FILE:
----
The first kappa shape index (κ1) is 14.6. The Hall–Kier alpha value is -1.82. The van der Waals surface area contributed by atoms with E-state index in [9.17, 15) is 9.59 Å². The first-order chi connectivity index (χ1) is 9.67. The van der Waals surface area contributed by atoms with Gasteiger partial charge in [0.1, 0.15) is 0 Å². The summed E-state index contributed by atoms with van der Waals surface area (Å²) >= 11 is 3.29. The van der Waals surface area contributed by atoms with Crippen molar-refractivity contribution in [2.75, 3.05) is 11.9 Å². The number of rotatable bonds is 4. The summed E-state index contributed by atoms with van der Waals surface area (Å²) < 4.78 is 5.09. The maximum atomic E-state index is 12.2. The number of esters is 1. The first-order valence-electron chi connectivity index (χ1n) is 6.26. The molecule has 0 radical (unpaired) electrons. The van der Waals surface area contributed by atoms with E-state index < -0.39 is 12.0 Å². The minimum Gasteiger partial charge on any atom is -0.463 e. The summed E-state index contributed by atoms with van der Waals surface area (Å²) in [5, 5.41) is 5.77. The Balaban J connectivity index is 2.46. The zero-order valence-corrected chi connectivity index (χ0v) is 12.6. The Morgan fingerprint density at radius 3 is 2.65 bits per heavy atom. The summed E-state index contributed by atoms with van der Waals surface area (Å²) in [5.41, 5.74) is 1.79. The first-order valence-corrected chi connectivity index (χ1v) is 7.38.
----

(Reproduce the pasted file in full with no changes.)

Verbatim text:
The first kappa shape index (κ1) is 14.6. The Hall–Kier alpha value is -1.82. The van der Waals surface area contributed by atoms with E-state index in [9.17, 15) is 9.59 Å². The first-order chi connectivity index (χ1) is 9.67. The van der Waals surface area contributed by atoms with Gasteiger partial charge in [0.1, 0.15) is 0 Å². The summed E-state index contributed by atoms with van der Waals surface area (Å²) >= 11 is 3.29. The van der Waals surface area contributed by atoms with Crippen molar-refractivity contribution in [2.75, 3.05) is 11.9 Å². The number of rotatable bonds is 4. The summed E-state index contributed by atoms with van der Waals surface area (Å²) < 4.78 is 5.09. The maximum atomic E-state index is 12.2. The number of esters is 1. The first-order valence-electron chi connectivity index (χ1n) is 6.26. The molecule has 0 radical (unpaired) electrons. The van der Waals surface area contributed by atoms with E-state index < -0.39 is 12.0 Å². The minimum Gasteiger partial charge on any atom is -0.463 e. The summed E-state index contributed by atoms with van der Waals surface area (Å²) in [5, 5.41) is 5.77. The Balaban J connectivity index is 2.46. The zero-order valence-corrected chi connectivity index (χ0v) is 12.6. The Morgan fingerprint density at radius 3 is 2.65 bits per heavy atom. The summed E-state index contributed by atoms with van der Waals surface area (Å²) in [5.41, 5.74) is 1.79. The first-order valence-corrected chi connectivity index (χ1v) is 7.38.